If I generate an impedance curve for an enclosure while it is placed in the cab of the vehicle will I get an extra peak in the plot? I am thinking that the cab will act as a sealed chamber and produce another peak. I am trying to find a reliable method to measure the cab resonance frequency. Any suggestions?
This what I do to measure cab resonant frequency(and frequency response)
get a pair of good quality subs, they don't need to be huge, I used JL8W-1's, put them in a sealed enclosure with a Q of around .5, mount the drivers on opposite sides of the enclosure (so their mechanical motion canels our)
Using test tones and an spl meter measure the "ground plane" response of the enclosure, enclosure flat on the ground with the mike 1m away, also on the ground (do this outside away from buildings)
I used 20hz to 100hz in 1hz steps, start at 20hz and push the volume up untill the drivers are going fairly hard (but still in linear motion, no amp distortion ect) Measure the voltage output of the amp at this stage so you can calibrate the other tests accuratly.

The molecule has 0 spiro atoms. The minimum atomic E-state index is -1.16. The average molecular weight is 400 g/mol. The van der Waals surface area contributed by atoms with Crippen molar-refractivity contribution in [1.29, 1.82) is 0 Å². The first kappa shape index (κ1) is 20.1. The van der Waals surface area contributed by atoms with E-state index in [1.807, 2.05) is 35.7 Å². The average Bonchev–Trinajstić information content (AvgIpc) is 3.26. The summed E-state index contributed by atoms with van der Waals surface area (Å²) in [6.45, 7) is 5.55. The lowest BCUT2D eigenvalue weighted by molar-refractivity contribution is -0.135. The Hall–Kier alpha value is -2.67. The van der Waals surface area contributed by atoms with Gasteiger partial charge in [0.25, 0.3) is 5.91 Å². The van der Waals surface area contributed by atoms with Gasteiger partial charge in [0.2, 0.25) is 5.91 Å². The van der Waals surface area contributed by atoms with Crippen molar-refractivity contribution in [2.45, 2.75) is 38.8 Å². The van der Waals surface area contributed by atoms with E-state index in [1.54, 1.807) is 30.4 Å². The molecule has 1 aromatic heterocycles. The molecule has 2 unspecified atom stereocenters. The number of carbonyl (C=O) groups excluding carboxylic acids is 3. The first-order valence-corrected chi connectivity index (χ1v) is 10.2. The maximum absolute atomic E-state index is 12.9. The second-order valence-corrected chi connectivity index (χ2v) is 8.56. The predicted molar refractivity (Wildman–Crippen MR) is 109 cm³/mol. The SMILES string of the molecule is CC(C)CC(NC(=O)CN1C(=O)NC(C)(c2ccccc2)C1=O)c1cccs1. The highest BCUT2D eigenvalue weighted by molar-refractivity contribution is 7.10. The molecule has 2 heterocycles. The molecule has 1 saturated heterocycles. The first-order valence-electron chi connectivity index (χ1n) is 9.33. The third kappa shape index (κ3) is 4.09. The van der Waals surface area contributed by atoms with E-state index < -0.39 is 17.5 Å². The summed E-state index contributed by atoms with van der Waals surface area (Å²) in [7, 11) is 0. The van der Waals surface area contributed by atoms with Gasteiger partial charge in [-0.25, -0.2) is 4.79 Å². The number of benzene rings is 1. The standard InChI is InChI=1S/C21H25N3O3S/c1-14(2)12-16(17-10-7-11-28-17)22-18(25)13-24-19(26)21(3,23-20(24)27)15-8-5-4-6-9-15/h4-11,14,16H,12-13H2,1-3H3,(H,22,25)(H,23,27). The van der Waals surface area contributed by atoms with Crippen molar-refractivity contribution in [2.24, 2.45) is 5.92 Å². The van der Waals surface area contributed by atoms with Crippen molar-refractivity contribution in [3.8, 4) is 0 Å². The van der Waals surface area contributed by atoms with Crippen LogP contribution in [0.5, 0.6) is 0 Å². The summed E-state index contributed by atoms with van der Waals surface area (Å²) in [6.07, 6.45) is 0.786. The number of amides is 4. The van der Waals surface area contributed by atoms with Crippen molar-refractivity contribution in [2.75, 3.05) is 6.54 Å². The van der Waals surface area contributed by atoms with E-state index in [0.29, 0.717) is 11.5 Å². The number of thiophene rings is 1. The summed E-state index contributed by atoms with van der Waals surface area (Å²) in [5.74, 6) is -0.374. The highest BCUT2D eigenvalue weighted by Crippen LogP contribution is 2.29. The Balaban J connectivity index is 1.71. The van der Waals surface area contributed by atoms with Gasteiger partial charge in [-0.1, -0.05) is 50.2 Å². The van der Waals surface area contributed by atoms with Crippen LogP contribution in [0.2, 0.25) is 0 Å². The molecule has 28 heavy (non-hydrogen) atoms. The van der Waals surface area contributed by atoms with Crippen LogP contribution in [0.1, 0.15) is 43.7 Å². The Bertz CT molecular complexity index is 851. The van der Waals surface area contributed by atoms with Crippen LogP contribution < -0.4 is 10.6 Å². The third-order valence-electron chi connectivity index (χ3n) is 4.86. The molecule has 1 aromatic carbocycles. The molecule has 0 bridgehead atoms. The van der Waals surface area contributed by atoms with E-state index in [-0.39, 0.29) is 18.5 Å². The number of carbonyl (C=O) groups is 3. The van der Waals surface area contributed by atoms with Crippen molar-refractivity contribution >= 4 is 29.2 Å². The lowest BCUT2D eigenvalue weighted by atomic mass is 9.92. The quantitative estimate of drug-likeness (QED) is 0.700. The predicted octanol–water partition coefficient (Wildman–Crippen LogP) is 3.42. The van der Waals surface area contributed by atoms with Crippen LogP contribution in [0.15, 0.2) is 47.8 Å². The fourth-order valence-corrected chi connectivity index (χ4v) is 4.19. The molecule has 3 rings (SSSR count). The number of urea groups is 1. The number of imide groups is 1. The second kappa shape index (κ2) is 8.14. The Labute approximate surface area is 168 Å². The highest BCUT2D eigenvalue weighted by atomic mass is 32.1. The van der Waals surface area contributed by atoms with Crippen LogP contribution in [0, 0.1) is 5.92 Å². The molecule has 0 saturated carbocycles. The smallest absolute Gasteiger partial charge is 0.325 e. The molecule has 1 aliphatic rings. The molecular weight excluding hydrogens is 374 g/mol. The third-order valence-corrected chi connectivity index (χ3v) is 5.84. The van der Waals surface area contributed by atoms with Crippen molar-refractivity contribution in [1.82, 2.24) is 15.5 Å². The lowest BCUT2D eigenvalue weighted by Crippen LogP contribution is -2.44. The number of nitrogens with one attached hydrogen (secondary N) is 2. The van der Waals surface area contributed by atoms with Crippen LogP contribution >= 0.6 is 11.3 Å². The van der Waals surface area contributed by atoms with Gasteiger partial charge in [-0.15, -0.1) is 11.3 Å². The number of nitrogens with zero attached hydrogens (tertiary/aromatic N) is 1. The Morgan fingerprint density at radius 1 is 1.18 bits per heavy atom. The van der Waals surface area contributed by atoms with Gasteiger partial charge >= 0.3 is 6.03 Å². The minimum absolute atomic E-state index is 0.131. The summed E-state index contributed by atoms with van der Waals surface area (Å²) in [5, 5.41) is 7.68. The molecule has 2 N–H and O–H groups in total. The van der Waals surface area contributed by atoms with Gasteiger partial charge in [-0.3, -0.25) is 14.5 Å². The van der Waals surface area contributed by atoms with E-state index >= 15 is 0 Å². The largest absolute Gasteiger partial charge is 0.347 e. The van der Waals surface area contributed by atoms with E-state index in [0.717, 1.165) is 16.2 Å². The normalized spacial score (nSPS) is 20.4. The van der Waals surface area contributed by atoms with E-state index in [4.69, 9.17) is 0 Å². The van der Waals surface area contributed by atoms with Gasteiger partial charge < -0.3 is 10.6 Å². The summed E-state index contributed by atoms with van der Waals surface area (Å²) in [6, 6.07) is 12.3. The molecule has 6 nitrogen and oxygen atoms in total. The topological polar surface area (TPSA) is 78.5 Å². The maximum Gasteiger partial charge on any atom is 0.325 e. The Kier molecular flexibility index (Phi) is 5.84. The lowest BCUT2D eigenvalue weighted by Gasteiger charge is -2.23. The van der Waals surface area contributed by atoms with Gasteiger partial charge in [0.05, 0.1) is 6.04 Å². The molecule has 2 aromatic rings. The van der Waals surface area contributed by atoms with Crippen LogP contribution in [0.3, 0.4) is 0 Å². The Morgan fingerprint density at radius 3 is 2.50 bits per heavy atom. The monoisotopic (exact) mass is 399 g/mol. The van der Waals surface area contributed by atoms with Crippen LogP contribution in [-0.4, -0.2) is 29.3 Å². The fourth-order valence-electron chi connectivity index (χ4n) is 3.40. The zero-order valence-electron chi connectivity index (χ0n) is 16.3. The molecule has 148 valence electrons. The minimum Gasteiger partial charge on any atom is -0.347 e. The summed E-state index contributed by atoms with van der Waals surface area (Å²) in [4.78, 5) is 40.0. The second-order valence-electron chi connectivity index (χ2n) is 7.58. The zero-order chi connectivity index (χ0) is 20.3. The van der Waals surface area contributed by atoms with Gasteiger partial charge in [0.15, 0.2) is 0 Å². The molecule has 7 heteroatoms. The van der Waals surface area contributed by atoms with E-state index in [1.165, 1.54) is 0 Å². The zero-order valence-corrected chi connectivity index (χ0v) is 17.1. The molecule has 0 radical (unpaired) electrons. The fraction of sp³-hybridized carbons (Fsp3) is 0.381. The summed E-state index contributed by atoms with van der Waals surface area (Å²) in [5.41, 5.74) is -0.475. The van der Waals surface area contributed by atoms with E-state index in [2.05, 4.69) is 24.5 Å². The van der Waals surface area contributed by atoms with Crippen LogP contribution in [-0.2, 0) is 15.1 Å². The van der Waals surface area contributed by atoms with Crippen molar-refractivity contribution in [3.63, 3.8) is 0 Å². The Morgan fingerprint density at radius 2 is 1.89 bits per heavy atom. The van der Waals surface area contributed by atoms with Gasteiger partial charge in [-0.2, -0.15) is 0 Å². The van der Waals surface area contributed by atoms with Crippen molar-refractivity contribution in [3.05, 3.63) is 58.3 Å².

Measure the db reading at each step and record them.
Position the enclosure in the vehicle in the location you intend to use, repeat the above procedure remembering to calibrate the amp output voltage and record the readings again.
Subtract the ground plane readings from the cab readings and you have the + and sometimes - db response of the cab.
If you have Bassbox or another sub enclosure program that lets you input room response data you can plot the actual response you would get in the cab.
Putting the box in a car boot (trunk) or cabin, room in a house or outdoors makes no difference to the impedance curve results because the acoustical impedance difference that the speaker cone sees to the air outside is negligible between these situations.
|All times are GMT. The time now is 12:30 AM.|
vBulletin Optimisation provided by vB Optimise (Pro) - vBulletin Mods & Addons Copyright © 2015 DragonByte Technologies Ltd.
Copyright ©1999-2015 diyAudio